SEAN HANNITY (HOST): We already know a bigger crime, and what about John Podesta's connections to the Russians during the campaign, number one. Number two, look at this whole Uranium One fiasco, while Bill Clinton -- Hillary Clinton is secretary of state, he's giving speeches in Russia, getting paid twice what he normally gets paid. They get -- for the Clinton Foundation -- literally millions and millions of dollars sent to the Clinton Foundation. Hillary herself has to sign off on the Uranium One deal, where Russia literally controls 20 percent of American uranium?

    In a pair of tweets later that evening, Trump regurgitated Hannity’s argument and threw in just about everything else he could think of: “Why isn’t the House Intelligence Committee looking into the Bill & Hillary [Clinton] deal that allowed big Uranium to go to Russia, Russian speech … money to Bill, the Hillary Russian ‘reset,’ praise of Russia by Hillary, or Podesta Russian Company.” He ended the second tweet with, “Trump Russia story is a hoax.”

    The next morning, Trump encouraged his followers to “Watch @foxandfriends now on Podesta and Russia!”:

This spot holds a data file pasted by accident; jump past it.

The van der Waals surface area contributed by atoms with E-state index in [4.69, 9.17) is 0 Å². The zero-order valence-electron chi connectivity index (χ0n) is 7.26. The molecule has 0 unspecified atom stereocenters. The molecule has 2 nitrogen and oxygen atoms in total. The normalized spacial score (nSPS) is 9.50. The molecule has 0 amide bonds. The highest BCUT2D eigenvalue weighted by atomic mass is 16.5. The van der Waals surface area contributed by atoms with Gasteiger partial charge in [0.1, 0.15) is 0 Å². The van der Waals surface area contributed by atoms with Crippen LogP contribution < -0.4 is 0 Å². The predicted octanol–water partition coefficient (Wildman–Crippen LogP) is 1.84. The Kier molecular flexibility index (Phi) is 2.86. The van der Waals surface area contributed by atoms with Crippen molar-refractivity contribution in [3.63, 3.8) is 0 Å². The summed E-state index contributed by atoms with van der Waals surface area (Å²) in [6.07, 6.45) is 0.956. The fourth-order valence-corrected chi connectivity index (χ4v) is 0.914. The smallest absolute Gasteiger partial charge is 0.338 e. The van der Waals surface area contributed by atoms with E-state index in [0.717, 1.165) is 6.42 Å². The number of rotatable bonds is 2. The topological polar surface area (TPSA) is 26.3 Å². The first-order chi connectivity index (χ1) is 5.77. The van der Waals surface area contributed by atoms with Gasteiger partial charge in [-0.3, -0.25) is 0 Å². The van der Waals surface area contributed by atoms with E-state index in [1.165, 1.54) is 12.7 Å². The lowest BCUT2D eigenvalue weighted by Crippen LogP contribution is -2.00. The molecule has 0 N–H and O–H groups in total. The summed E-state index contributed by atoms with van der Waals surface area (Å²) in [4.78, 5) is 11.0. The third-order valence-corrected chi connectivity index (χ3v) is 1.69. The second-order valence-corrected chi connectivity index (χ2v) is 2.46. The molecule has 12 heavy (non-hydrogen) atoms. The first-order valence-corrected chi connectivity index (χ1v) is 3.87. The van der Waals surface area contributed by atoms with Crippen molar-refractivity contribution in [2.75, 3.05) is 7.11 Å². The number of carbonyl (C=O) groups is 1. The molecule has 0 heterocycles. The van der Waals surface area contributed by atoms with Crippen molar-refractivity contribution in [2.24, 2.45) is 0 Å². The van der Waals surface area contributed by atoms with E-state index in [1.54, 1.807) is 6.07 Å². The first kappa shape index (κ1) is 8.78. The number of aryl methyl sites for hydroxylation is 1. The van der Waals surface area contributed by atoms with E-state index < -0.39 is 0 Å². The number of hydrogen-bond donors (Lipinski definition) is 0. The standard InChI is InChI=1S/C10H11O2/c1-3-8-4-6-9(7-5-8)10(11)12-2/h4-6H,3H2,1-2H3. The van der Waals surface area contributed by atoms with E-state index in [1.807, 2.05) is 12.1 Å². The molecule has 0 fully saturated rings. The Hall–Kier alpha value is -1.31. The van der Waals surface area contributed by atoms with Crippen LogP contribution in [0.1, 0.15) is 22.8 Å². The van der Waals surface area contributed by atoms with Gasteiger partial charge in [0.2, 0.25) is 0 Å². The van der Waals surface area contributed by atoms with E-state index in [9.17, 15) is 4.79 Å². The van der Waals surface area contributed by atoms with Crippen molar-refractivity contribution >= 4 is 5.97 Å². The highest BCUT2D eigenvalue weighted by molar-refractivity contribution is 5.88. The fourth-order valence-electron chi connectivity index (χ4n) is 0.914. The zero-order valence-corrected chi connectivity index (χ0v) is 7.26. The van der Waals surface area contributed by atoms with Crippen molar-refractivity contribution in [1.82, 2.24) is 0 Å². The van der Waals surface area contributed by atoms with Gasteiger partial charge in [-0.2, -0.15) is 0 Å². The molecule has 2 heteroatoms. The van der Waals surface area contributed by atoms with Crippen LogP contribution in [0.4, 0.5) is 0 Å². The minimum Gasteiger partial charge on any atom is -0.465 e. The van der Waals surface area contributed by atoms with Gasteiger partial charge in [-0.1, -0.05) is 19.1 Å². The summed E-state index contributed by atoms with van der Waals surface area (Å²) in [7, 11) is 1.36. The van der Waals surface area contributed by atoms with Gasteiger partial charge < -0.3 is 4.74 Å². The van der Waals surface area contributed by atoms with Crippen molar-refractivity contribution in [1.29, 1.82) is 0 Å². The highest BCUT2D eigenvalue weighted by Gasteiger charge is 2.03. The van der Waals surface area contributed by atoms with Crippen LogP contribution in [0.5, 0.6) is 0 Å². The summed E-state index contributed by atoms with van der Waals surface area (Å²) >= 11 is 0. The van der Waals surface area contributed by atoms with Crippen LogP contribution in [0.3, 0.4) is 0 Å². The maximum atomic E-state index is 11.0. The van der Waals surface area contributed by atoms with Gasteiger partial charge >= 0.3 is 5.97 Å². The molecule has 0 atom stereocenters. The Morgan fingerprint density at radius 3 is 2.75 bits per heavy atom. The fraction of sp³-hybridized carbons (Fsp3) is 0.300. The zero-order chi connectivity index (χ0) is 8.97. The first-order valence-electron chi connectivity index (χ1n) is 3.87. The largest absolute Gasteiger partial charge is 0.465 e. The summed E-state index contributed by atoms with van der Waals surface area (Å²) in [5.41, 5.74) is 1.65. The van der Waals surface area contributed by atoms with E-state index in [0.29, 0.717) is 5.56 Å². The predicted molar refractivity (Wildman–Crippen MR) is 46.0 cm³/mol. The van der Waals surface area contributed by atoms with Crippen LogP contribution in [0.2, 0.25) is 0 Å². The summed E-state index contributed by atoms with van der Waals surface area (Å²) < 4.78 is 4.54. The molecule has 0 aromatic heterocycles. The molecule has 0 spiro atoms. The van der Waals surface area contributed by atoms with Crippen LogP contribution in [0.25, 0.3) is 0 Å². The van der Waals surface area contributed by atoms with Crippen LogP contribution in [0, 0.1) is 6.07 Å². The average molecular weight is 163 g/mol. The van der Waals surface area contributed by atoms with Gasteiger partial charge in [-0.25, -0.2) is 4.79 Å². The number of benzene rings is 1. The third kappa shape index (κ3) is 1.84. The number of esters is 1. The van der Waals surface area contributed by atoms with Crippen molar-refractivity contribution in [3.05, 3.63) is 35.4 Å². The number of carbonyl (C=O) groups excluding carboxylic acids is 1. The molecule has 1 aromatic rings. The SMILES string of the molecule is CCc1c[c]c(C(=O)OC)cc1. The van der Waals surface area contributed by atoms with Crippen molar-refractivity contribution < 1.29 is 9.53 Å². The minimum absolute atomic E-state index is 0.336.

The segment that he flagged for his fans featured notorious serial misinformer and Breitbart.com editor-at-large Peter Schweizer hyping connections between former Clinton campaign chairman John Podesta and a Kremlin-backed bank:

    STEVE DOOCY (CO-HOST): So tell us about John Podesta and his connection to a Kremlin-backed company.

    PETER SCHWEIZER: Well, in 2011, John Podesta joins the board of this very small energy company called Joule Energy based out of Massachusetts. About two months after he joins the board, a Russian entity called Rusnano puts a billion rubles, which is about $35 million, into John Podesta's company. Now, what is Rusnano? Rusnano is not a private company, Steve. It is a fund directly funded by the Kremlin. In fact, the Russian science minister called Rusnano “Putin's child.” So the you have the Russian government investing in one John Podesta's businesses in 2011, while he is an adviser to Hillary Clinton at the State Department.

    DOOCY: While he’s an adviser to Hillary Clinton.

    Though Fox News and Trump are doing their best to hype the Podesta/Russia connection, there’s some smoke, but no fire. As The Wall Street Journal pointed out:

    It’s not illegal to invest alongside a Kremlin-backed investment vehicle tasked with developing and acquiring valuable technology to benefit Russia. Nor, as far as we know, is it illegal to do so while simultaneously serving as an outside adviser to the U.S. secretary of state.

    The Trump/Fox News echo chamber isn’t a new phenomenon. The president, who has repeatedly praised Fox, has lifted talking points from the network before. For its part, Fox has also repeated Trump’s lines to bolster his spin. Trump’s possible ties to Russia is just the latest manifestation of this echo chamber, and it likely won’t be the last.